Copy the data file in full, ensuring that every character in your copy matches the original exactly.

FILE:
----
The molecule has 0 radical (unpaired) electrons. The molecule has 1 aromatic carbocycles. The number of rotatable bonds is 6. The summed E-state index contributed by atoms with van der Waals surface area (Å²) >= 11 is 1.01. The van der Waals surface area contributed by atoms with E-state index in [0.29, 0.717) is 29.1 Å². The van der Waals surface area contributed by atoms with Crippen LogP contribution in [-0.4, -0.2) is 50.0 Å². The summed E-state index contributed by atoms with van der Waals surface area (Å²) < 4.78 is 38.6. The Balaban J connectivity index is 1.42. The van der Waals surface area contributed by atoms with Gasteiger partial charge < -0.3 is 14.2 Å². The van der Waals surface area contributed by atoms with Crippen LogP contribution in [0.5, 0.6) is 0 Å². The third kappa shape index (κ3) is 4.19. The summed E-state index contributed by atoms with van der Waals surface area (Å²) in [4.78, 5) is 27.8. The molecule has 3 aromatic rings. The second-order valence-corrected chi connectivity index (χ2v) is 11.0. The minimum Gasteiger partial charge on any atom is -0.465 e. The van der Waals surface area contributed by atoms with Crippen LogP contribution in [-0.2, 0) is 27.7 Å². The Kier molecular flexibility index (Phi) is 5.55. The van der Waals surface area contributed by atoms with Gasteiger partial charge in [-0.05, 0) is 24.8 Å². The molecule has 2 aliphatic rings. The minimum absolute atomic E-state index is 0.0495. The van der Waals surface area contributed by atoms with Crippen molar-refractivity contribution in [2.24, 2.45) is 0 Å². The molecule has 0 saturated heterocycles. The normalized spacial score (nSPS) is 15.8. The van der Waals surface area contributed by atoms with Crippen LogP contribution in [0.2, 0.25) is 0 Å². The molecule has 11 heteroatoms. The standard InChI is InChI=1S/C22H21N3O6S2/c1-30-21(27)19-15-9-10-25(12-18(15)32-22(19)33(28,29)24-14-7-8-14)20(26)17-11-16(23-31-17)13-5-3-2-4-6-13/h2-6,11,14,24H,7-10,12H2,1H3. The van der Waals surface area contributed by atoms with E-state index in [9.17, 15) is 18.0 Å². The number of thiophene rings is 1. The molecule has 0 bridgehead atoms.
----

The molecule has 0 radical (unpaired) electrons. The molecule has 1 aromatic carbocycles. The number of rotatable bonds is 6. The summed E-state index contributed by atoms with van der Waals surface area (Å²) >= 11 is 1.01. The van der Waals surface area contributed by atoms with E-state index in [0.29, 0.717) is 29.1 Å². The van der Waals surface area contributed by atoms with Crippen LogP contribution in [-0.4, -0.2) is 50.0 Å². The summed E-state index contributed by atoms with van der Waals surface area (Å²) < 4.78 is 38.6. The Balaban J connectivity index is 1.42. The van der Waals surface area contributed by atoms with Gasteiger partial charge < -0.3 is 14.2 Å². The van der Waals surface area contributed by atoms with Crippen LogP contribution in [0.5, 0.6) is 0 Å². The third kappa shape index (κ3) is 4.19. The summed E-state index contributed by atoms with van der Waals surface area (Å²) in [4.78, 5) is 27.8. The molecule has 3 aromatic rings. The second-order valence-corrected chi connectivity index (χ2v) is 11.0. The minimum Gasteiger partial charge on any atom is -0.465 e. The van der Waals surface area contributed by atoms with Crippen LogP contribution in [-0.2, 0) is 27.7 Å². The Kier molecular flexibility index (Phi) is 5.55. The van der Waals surface area contributed by atoms with Gasteiger partial charge in [-0.05, 0) is 24.8 Å². The molecule has 2 aliphatic rings. The minimum absolute atomic E-state index is 0.0495. The van der Waals surface area contributed by atoms with Crippen molar-refractivity contribution in [2.24, 2.45) is 0 Å². The molecule has 0 saturated heterocycles. The normalized spacial score (nSPS) is 15.8. The van der Waals surface area contributed by atoms with Crippen LogP contribution in [0.2, 0.25) is 0 Å². The molecule has 11 heteroatoms. The standard InChI is InChI=1S/C22H21N3O6S2/c1-30-21(27)19-15-9-10-25(12-18(15)32-22(19)33(28,29)24-14-7-8-14)20(26)17-11-16(23-31-17)13-5-3-2-4-6-13/h2-6,11,14,24H,7-10,12H2,1H3. The van der Waals surface area contributed by atoms with E-state index in [9.17, 15) is 18.0 Å². The number of thiophene rings is 1. The molecule has 0 bridgehead atoms.